FIG. 10 shows an embodiment of the present invention implemented with use of an implanted cardiac therapy device 400. The therapy device 400 includes cardiac rhythm management circuitry enclosed within an implantable housing 401. The CRM circuitry is electrically coupled to an intracardiac lead system 410. Portions of the intracardiac lead system 410 are shown inserted into the patient's heart. The lead system 410 includes cardiac pace/sense electrodes 451-456 positioned in, on, or about one or more heart chambers for sensing electrical signals from the patient's heart and/or delivering pacing pulses to the heart. The intracardiac sense/pace electrodes 451-456 may be used to sense and/or pace one or more chambers of the heart, including the left ventricle, the right ventricle, the left atrium and/or the right atrium. The lead system 410 may include one or more defibrillation electrodes 441, 442 for delivering defibrillation/cardioversion shocks to the heart.

The left ventricular lead 405 incorporates multiple electrodes 454 a-454 d positioned at various locations within, on or about the left ventricle. Stimulating the ventricle at multiple locations or at a single selected location may provide for increased cardiac output in a patients suffering from HF. In accordance with various embodiments described herein, one or more of the electrodes 454 a-454 d are selected for pacing the left ventricle. In other embodiments, leads having multiple pacing electrodes positioned at multiple locations within a chamber, such as the one illustrated by the left ventricular lead 405 of FIG. 10, may be implanted within any or all of the heart chambers. A set of electrodes positioned within one or more chambers may be selected. Electrical stimulation pulses may be delivered to the chambers via the selected electrodes according to a timing sequence and output configuration that enhances cardiac function.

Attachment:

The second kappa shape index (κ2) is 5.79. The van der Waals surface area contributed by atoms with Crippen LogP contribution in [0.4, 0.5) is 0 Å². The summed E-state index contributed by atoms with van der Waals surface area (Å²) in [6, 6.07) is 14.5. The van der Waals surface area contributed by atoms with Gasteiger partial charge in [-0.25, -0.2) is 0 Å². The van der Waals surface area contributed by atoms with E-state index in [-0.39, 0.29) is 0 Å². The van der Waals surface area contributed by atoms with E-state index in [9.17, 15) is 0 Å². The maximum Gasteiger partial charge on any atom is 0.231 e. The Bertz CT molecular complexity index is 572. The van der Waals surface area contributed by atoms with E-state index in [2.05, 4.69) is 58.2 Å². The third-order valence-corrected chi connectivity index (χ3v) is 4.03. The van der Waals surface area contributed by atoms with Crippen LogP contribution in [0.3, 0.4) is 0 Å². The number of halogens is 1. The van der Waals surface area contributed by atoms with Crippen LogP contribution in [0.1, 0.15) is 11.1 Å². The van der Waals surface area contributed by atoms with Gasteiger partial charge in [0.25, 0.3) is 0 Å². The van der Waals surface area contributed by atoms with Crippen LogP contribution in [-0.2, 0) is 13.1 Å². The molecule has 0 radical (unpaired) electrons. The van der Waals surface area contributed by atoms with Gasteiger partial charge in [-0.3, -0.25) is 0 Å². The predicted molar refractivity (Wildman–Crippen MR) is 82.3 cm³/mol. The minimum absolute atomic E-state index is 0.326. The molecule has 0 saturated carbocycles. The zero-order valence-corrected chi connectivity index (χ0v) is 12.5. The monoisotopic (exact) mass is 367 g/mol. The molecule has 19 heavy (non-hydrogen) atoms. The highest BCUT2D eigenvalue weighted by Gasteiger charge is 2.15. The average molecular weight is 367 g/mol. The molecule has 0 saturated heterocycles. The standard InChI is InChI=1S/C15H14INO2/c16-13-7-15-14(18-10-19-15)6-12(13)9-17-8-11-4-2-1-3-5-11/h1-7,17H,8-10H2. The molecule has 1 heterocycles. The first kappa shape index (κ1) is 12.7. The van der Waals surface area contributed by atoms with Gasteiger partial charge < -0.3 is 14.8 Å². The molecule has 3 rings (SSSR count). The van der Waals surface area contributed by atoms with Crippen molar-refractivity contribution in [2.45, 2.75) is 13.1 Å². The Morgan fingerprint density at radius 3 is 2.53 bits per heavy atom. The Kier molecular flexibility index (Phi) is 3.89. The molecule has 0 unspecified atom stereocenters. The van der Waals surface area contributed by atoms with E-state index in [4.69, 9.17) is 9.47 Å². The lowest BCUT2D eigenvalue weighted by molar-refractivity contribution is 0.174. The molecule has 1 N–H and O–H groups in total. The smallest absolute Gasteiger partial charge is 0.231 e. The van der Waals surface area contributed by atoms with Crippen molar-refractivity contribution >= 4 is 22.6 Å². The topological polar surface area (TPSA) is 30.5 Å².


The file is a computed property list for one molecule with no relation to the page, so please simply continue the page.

Portions of the housing 401 of the implantable device 400 may optionally serve as one or multiple can or indifferent electrodes. The housing 401 is illustrated as incorporating a header 489 that may be configured to facilitate removable attachment between one or more leads and the housing 401. The housing 401 of the therapy device 400 may include one or more can electrodes 481 b. The header 489 of the therapy device 400 may include one or more indifferent electrodes 481 a.

The housing 401 and/or header 489 may include one or more hemodynamic sensors 482, such as an accelerometer or microphone. One or more cardiac leads 410 or separate sensor leads may incorporate one or more hemodynamic sensors, such as a pulmonary arterial pressure sensor. The cardiac electrodes and/or other sensors disposed within or on the housing 401 or lead system 410 of the therapy device 400 may produce signals used for detection and/or measurement of various physiological parameters, such as transthoracic impedance, respiration rate, minute ventilation, heart rate, cardiac dysynchrony, activity, posture, blood chemistry, O2 saturation, heart sounds, wall stress, wall strain, hypertrophy, inter-electrode impedance, electrical delays (PR interval, AV interval, QRS width, etc.), activity, cardiac chamber pressure, cardiac output, temperature, heart rate variability, depolarization amplitudes, depolarization timing, and/or other physiological parameters. It is contemplated that, in certain embodiments, information derived from such signals may be incorporated into the fusion algorithm that is employed to determine acute responsiveness of a pacing site to CRT.

In some configurations, the implantable device 400 may incorporate one or more transthoracic impedance sensors that may be used to acquire the patient's respiratory waveform, and/or to acquire other respiratory-related information. The transthoracic impedance sensor may include, for example, one or more intracardiac electrodes 441, 442, 451-456 positioned in one or more chambers of the heart. The intracardiac electrodes 441, 442, 451-456 may be coupled to impedance drive/sense circuitry positioned within the housing 401 of the therapy device 400. Information from the transthoracic impedance sensor may be used to adapt the rate of pacing to correspond to the patient's activity or metabolic need, among other uses.